2. Wasson LT, Shaffer JA, Edmondson D, Bring R, Brondolo E, Falzon L, Konrad B, Kronish IM. Posttraumatic stress disorder and nonadherence to medications prescribed for chronic medical conditions: A meta-analysis. J Psychiatr Res 2018; 102: 102-109.
  3. Shaffer JA, Kronish IM, Falzon L, Cheung YK, Davidson KW. N-of-1 randomized intervention trials in health psychology: A systematic review and methodology critique. Ann Behav Med 2018; 52: 731-742.
  4. Shaffer JA, Maurer MS. Multiple chronic conditions and heart failure: Overlooking the obvious? J Am Coll Cardiol 2015; In Press.
  5. Shaffer JA, Thompson JLP, Cheng B, Ye S, Lip GYH, Mann DL, Sacco RL, Pullicino PM, Freudenberger RS, Graham S, Mohr JP, Labovitz AJ, Estol CJ, Lok DJ, Ponikowski P, Anker SD, Di Tullio MR, Homma S, for the WARECEF Investigators. Association of quality of life with anticoagulant control in patients with heart failure: The Warfarin and Aspirin in Reduced Cardiac Ejection Fraction (WARCEF) trial. Int J Cardiol, 2014; 177:715-717.
  6. Voils CI, King H, Maciejewski ML, Allen KD, Yancy WS, Shaffer JA. Approaches for informing optimal dose of behavioral interventions. Ann Behav Med 2014, Apr 11 [Epub ahead of print].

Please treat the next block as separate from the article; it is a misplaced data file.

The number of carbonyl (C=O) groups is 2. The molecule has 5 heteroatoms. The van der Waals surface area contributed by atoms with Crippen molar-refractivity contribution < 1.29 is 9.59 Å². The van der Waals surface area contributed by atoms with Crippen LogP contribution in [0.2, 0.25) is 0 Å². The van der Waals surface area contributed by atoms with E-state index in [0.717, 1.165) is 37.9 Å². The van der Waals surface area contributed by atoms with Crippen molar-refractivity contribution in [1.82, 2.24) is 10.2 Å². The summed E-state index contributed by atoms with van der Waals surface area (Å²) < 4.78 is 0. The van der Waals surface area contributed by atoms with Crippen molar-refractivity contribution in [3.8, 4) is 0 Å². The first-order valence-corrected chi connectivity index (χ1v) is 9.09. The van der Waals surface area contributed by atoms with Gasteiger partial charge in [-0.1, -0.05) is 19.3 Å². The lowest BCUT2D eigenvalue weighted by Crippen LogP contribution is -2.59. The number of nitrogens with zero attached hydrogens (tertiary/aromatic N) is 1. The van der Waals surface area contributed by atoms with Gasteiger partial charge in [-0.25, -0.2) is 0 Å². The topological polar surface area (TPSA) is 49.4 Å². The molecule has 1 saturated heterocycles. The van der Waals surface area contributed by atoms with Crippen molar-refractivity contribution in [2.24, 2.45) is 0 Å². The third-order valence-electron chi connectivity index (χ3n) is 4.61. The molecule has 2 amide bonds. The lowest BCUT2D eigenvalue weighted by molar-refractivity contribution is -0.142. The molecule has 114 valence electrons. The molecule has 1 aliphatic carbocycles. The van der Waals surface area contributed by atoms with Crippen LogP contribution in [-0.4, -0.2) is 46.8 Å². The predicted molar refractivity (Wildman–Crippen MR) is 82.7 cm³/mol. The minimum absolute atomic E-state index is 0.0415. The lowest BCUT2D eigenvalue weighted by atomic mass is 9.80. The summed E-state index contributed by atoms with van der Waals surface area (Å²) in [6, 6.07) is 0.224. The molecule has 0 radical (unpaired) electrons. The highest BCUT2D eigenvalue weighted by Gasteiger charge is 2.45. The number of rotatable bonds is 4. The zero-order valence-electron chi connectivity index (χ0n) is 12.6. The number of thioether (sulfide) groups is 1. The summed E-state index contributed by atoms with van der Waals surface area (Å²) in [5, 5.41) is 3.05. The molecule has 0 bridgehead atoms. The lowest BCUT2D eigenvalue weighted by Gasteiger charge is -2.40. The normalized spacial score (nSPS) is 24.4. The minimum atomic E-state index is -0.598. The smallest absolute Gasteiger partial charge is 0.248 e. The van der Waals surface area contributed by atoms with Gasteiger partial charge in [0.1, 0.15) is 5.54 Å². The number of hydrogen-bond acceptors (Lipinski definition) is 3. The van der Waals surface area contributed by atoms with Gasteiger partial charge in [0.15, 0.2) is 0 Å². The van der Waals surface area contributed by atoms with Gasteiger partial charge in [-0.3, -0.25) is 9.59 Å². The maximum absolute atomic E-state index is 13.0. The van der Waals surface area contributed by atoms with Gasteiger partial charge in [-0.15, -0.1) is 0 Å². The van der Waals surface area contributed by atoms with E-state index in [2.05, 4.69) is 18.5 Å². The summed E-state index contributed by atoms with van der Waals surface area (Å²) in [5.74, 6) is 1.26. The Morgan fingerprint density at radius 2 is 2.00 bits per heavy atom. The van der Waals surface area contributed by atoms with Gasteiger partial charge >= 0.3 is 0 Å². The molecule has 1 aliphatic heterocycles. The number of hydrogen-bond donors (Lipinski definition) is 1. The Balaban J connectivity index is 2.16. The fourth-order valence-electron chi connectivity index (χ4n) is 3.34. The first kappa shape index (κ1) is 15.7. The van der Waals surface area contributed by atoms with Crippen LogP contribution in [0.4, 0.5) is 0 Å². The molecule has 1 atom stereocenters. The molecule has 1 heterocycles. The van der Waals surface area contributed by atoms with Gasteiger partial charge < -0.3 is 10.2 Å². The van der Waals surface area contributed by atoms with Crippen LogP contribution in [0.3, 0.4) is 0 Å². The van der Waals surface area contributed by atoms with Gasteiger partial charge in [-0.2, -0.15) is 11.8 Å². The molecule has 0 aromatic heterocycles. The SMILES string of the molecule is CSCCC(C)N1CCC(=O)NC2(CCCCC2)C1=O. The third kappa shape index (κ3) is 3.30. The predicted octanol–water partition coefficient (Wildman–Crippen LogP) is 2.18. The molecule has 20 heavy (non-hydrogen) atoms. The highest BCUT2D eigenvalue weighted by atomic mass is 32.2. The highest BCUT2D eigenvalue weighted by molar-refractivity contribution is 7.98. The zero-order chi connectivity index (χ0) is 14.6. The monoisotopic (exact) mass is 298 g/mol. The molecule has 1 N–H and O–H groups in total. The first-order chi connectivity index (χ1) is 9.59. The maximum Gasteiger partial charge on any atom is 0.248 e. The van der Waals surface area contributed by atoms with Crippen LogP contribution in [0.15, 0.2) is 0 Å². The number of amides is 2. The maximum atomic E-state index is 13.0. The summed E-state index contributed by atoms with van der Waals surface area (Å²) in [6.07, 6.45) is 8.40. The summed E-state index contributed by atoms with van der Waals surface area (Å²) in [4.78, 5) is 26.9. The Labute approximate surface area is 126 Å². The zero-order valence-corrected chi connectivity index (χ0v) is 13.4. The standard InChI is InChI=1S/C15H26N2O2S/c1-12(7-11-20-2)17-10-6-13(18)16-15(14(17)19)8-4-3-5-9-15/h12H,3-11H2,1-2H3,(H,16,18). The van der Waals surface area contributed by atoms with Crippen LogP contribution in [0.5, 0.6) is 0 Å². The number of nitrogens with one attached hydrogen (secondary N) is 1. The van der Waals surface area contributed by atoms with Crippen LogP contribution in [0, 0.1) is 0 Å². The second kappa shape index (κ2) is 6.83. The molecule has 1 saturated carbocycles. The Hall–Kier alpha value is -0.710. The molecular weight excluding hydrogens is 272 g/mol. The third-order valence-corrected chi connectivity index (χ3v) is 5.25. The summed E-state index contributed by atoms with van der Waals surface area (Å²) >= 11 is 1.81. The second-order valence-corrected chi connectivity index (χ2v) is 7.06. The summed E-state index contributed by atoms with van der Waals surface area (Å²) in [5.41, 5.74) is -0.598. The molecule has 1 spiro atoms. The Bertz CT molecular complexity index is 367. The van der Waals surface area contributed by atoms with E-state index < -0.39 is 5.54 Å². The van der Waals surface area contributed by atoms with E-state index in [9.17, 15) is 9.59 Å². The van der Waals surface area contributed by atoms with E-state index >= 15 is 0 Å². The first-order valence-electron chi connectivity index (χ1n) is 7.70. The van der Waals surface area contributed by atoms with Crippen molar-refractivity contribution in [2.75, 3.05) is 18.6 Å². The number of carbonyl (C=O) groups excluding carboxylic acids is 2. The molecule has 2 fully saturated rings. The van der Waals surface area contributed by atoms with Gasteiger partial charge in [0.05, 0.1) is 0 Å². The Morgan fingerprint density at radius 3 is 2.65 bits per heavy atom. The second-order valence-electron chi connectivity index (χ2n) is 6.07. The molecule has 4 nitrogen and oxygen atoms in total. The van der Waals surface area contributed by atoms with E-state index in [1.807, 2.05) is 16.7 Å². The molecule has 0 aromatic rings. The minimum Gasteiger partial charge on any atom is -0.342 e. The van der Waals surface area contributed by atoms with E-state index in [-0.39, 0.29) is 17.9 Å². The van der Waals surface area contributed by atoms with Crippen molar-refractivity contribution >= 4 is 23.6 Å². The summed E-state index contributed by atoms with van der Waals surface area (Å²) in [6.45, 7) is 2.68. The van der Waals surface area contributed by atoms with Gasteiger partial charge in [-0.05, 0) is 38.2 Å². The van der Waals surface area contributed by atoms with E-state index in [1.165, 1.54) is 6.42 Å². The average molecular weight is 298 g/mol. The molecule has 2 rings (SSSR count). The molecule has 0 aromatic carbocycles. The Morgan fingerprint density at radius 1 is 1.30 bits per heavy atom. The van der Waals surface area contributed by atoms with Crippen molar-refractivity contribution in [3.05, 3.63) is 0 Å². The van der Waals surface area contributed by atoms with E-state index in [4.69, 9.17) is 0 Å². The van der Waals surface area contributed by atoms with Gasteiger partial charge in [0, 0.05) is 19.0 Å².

7. Ye S, Shaffer JA, Rieckmann N, Schwartz JE, Kronish IM, Ladapo JA, Whang W, Burg MM, Davidson KW. Long-term outcomes of enhanced depression treatment in patients with acute coronary syndromes. Am J Med 2014, May 14 [Epub ahead of print]. NIHMSID: NIHMS598535
  8. Shaffer JA, Edmondson D, Wasson LT, Falzon L, Homma K, Ezeokoli N, Li P, Davidson KW. Vitamin D supplementation for depressive symptoms: A systematic review and meta-analysis of randomized controlled trials. Psychosom Med 2014; 76: 190-196. PMCID: PMC4008710
  9. Shaffer JA, Kronish IM, Burg M, Clemow L. Edmondson D. Association of acute coronary syndrome-induced posttraumatic stress disorder symptoms with self-reported sleep. Ann Behav Med 2013; 46: 349-357. PMCID: PMC3800234
  10. Shaffer JA, Epel E, Kang MS, Ye S, Schwartz JE, Davidson KW, Kirkland S, Honig LS, Shimbo D Depressive symptoms are not associated with leukocyte telomere length: Findings from the Nova Scotia Health Survey (NSHS95), a Population-Based Study. PLoS One 2012; 7(10): e48318. PMCID: PMC3485011
  11. Ladapo JA, Shaffer JA, Fang Y, Ye S, Davidson KW. Cost-effectiveness of enhanced depression care after acute coronary syndrome: Results from the COPES randomized controlled trial. Arch Intern Med 2012; 172: 1682-1684. PMCID: PMC3657548
  12. Shaffer JA, Whang W, Shimbo D, Burg M, Schwartz JE, Davidson KW. Do different depression phenotypes have different risks for recurrent coronary heart disease? Health Psych Rev 2012; 6, 165-179.PMCID: PMC3650680
  13. Shaffer JA, Edmondson D, Chaplin WF, Schwartz JE, Shimbo D, Burg MM, Rieckmann N, Davidson KW. Directionality of the relationship between depressive symptom dimensions and C-reactive protein in patients with acute coronary syndromes. Psychosom Med 2011; 73: 370-377. PMCID: PMC3110525

Health Psychology I
Clinical Practicum
Clinical Research Methods
Family Therapy
Abnormal Psychology